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Schools dropping USDA healthy lunch guidelines

Published on 27 August 2013

The healthy school lunch push that has consumed the USDA for the past three years is looking like a meal with empty calories.

That's the growing perception of some school districts around the country. So it's no surprise that the AP is reporting an increase in districts dropping out of the healthier federal lunch programs that boast of more fruits and vegetables, lower calorie counts, less salt, more whole grains.

According to the story, students aren't eating the meals and when kids don't eat the food, the districts lose money. Even though the $11 billion National School Lunch Program reimburses districts and schools for meals served and greater access to lower-priced food, the demand is simply not there.

Demand is low because it's not providing students with enough food.

Last December, the USDA tried to revise its limit on grains and meats to 2 ounces per day. The modification helped, but it hasn't gone far enough for many schools.

Remember the students at Wallace County High School in Sharon Springs, Kansas? They're the ones who made the spoof video on YouTube – sung to the pop hit "We Are Young" but changed it to "We Are Hungry." See the video here and you'll see what their beef is (or isn't, as the case may be).

The AP story quotes from one of those students and his mother, as they tried to find enough calories to help keep kids running through school and after-school sports.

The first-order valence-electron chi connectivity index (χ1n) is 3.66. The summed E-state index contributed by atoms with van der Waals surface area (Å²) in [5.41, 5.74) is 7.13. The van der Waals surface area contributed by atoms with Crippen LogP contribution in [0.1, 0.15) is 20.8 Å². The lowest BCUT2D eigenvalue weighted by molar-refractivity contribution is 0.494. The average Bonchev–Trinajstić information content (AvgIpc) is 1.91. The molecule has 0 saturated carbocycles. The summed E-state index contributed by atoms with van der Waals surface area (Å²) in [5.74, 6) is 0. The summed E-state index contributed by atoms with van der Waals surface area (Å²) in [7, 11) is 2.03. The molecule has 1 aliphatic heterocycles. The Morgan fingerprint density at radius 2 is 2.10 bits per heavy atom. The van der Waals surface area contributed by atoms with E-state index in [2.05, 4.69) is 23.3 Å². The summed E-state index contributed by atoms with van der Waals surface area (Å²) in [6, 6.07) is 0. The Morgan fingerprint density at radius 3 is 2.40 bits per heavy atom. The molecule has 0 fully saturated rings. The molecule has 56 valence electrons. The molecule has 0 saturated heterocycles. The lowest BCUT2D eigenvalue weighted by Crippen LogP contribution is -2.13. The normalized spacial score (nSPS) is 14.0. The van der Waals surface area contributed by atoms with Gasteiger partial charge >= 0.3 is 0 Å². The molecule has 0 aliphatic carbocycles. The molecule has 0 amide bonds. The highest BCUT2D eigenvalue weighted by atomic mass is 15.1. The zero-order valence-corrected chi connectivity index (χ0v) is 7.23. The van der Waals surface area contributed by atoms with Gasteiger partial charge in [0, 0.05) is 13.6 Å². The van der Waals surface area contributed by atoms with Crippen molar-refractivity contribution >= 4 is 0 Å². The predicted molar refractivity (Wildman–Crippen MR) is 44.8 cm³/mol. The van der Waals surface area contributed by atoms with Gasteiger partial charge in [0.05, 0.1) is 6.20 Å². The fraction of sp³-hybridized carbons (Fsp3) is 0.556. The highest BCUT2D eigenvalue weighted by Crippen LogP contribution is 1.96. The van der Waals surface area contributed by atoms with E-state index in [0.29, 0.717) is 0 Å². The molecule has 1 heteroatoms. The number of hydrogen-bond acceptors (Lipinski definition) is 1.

"I was quite literally panicked about how we would get enough food in these kids during the day," Chrysanne Grund said, "so we resorted to packing lunches most days."

At the same time, USA Today has reported that while fewer kids are buying the school lunches, an increased number of students are participating in the free breakfast programs. But the report is indicating that those participation rates may be influenced by economics for students and their families.

With both meals, it's apparent that well-fed students do better in schools, which is why the reduced calorie-intake for lunches and menu make-overs are ridiculous, and meatless Monday campaigns are even more laughable. At a time when many kids come to school to receive what would be their most nutritous meal options in a week – the USDA is choosing to reduce nutrition levels for basic food groups. How that helps students is questionable. end mark

 

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